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Outpatient PM&R clinic opens at Stallworth

Aug. 14, 2014, 8:29 AM

A new Physical Medicine & Rehabilitation Outpatient Clinic has opened on the first floor of the Vanderbilt Stallworth Rehabilitation Hospital, part of Vanderbilt University Medical Center’s outpatient clinical services.

Antoinne Able, M.D., examines stroke survivor Becca Gholston in the new Physical Medicine & Rehabilitation Outpatient Clinic at Vanderbilt Stallworth Rehabilitation Hospital. (photo by Joe Howell)

Designed to care for patients recovering from acute injuries or with neurological and musculoskeletal conditions, the clinic will provide a medical home with expert physicians, nurses and rehabilitation specialists whose focus is on the functional restoration aspects of a patient’s rehabilitative care.

“As Vanderbilt’s PM&R Department enters its third year, we are thrilled to expand our services and offer this much-needed care to our patients,” said Walter Frontera, M.D., Ph.D., chair of the department.

“The clinic staff will be able to follow patients after they are discharged from the inpatient rehabilitation setting to continue the recovery process in a comfortable, convenient setting.”

Frontera, along with Stacy Stark, D.O., Antoinne Able, M.D., and Thomas Groomes, M.D., have begun seeing patients on a limited schedule. The clinic will gradually ramp up to a full schedule in the fall with three new faculty recruits: Gerasimos Bastas, M.D., Ph.D., Natasa Miljkovic, M.D., Ph.D., and Aaron Yang, M.D.

The new outpatient clinic will capture patients discharged from inpatient rehabilitation who previously went home to their primary care providers (PCPs) or had no primary care follow-up. The clinic will also see some patients referred from other internal Vanderbilt departments and from the community.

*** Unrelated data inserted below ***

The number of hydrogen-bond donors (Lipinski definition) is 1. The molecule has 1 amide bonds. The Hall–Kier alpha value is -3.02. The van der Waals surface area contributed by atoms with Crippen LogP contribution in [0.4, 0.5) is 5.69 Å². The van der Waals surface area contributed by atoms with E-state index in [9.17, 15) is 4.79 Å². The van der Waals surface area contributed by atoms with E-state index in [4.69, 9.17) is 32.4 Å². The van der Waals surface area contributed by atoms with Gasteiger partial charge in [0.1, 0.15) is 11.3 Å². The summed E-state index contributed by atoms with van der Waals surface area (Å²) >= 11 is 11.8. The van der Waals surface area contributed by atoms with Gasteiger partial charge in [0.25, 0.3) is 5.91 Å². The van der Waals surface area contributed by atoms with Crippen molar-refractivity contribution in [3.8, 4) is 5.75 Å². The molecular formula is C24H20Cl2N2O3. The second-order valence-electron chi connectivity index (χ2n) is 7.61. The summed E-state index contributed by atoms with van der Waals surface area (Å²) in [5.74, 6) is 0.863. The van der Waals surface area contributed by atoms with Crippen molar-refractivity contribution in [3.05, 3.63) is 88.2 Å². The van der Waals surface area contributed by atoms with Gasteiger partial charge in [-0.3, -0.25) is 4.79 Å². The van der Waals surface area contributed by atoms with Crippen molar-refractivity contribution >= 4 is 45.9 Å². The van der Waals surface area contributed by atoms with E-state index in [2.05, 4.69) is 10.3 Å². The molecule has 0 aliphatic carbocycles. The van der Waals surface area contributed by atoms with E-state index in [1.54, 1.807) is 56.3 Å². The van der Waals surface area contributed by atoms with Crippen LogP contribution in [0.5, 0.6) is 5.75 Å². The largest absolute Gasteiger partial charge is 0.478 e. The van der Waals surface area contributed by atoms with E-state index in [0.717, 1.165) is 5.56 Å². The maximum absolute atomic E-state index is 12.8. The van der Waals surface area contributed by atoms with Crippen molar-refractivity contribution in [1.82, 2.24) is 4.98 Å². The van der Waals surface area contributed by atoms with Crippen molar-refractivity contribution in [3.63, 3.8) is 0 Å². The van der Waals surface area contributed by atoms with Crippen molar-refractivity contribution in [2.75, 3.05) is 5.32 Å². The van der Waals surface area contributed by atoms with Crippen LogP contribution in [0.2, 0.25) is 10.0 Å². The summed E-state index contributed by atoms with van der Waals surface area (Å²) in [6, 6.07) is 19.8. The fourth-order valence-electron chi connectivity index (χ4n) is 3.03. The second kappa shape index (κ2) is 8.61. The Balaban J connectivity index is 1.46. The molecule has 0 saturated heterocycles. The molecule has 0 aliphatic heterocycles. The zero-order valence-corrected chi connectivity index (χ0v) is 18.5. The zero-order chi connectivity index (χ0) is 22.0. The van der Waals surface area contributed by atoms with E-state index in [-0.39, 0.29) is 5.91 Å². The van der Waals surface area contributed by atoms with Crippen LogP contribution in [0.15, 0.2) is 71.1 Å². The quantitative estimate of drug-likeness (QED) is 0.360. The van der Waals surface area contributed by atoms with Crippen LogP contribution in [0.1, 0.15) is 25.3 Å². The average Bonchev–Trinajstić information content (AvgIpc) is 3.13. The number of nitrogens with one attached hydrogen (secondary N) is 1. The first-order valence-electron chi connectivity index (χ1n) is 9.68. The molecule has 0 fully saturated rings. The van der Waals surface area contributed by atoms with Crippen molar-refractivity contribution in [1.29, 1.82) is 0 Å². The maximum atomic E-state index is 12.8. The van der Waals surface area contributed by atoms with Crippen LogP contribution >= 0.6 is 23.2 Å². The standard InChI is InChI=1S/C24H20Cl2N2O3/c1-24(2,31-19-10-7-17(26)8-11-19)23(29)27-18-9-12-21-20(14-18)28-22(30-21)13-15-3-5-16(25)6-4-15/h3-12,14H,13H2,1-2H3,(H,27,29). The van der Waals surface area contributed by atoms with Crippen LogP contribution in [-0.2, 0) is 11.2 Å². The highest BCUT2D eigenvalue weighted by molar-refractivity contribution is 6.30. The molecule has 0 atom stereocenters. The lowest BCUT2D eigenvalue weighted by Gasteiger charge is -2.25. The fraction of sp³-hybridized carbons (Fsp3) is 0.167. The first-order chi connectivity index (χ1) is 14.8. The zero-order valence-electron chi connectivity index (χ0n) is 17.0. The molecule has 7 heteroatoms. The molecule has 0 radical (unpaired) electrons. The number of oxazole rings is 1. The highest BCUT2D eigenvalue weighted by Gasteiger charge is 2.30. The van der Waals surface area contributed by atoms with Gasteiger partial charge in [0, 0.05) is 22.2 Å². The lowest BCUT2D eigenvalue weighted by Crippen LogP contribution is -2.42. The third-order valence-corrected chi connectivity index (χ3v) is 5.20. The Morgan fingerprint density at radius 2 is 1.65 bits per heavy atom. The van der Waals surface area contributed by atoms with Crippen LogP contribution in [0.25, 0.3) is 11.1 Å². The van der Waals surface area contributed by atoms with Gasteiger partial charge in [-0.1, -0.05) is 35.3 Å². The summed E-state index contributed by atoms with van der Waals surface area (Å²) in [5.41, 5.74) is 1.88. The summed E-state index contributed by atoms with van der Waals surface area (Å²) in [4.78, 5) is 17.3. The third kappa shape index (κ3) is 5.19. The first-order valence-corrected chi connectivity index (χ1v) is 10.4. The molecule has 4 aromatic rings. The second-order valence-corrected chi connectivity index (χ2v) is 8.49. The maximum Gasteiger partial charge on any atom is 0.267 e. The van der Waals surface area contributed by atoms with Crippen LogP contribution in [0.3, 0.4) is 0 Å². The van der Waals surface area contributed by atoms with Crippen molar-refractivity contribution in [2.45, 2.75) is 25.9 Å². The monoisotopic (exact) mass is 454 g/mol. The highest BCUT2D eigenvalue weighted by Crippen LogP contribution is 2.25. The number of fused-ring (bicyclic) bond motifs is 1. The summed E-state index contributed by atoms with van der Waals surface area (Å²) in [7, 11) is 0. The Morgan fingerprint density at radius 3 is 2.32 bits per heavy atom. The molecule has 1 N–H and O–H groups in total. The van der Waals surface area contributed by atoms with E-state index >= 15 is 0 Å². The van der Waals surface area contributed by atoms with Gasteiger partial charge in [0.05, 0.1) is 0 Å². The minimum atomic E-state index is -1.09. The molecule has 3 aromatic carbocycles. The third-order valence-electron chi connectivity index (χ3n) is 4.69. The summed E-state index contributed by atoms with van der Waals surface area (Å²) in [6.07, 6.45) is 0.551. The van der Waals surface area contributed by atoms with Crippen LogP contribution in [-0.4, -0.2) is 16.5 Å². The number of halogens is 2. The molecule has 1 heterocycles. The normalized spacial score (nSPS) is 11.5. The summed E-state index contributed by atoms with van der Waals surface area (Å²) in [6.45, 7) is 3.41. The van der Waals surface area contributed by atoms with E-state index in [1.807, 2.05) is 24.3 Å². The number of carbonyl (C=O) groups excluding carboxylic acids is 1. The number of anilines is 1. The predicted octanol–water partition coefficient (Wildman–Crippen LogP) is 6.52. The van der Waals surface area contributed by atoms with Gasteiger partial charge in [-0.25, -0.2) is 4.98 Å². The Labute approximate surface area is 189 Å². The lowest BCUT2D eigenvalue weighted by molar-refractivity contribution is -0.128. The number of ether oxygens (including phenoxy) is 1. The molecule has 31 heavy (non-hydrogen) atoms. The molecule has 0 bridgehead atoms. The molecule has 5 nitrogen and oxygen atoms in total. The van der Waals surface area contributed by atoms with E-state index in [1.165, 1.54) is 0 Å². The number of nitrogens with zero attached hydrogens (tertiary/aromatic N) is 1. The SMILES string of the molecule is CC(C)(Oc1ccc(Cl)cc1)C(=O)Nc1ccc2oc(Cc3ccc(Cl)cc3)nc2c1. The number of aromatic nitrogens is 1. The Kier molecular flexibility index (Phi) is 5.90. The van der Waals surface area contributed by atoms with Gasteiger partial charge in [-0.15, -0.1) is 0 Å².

“These patients need someone to follow them for the rest of their lives who expertly understands their injury and its long-term effects,” said Laura Zimmerman, R.N., clinical lead operations. “The PCPs manage many of the aspects of patient care and are still an important part of it. The PM&R clinic will be able to follow the residual functional effects specific to injury or illness.”

“There are studies that show patients can continue to get better if they are followed properly. Some patients fell through the cracks because they were not able to access needed rehabilitative care in their community,” Zimmerman added.

With an outside entrance at Vanderbilt Stallworth Rehabilitation Hospital, the new clinic has four exam rooms and a physician/staff work area. One exam room is large enough to accommodate patients arriving on a stretcher. The clinic also has a procedure suite with a c-arm imaging machine and ultrasound capabilities to manage patient needs, including spasticity and pain.

“Mobility is an issue for just about all of our patients, and we made the clinic space really comfortable and convenient for them,” said Jack Boone, administrative director of the Department of PM&R.

The clinic is near a new administrative suite for the Department of PM&R that centralizes all physician, resident, administration and research offices.

“All of us in PM&R agree on our mission to better serve this particular patient population. It’s a passion that all of our team shares,” added Boone.

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